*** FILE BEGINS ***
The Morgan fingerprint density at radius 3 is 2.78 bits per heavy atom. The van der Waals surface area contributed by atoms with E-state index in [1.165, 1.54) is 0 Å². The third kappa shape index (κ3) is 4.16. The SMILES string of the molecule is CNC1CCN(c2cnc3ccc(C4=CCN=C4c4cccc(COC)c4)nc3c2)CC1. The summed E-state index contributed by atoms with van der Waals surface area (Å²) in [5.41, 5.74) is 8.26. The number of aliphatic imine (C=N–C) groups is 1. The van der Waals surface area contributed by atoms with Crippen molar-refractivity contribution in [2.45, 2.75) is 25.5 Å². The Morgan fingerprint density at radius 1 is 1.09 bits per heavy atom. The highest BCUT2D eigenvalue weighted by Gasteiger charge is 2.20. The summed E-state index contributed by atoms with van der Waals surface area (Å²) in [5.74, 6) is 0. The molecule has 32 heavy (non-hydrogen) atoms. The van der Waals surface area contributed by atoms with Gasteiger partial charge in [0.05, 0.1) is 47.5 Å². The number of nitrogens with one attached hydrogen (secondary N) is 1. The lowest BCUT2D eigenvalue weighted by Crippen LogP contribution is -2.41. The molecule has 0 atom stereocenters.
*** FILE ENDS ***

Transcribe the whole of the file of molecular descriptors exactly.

The Morgan fingerprint density at radius 3 is 2.78 bits per heavy atom. The van der Waals surface area contributed by atoms with E-state index in [1.165, 1.54) is 0 Å². The third kappa shape index (κ3) is 4.16. The SMILES string of the molecule is CNC1CCN(c2cnc3ccc(C4=CCN=C4c4cccc(COC)c4)nc3c2)CC1. The summed E-state index contributed by atoms with van der Waals surface area (Å²) in [5.41, 5.74) is 8.26. The number of aliphatic imine (C=N–C) groups is 1. The van der Waals surface area contributed by atoms with Crippen molar-refractivity contribution in [2.45, 2.75) is 25.5 Å². The Morgan fingerprint density at radius 1 is 1.09 bits per heavy atom. The highest BCUT2D eigenvalue weighted by Gasteiger charge is 2.20. The summed E-state index contributed by atoms with van der Waals surface area (Å²) in [5.74, 6) is 0. The molecule has 32 heavy (non-hydrogen) atoms. The van der Waals surface area contributed by atoms with Gasteiger partial charge in [0.05, 0.1) is 47.5 Å². The number of nitrogens with one attached hydrogen (secondary N) is 1. The lowest BCUT2D eigenvalue weighted by Crippen LogP contribution is -2.41. The molecule has 0 atom stereocenters.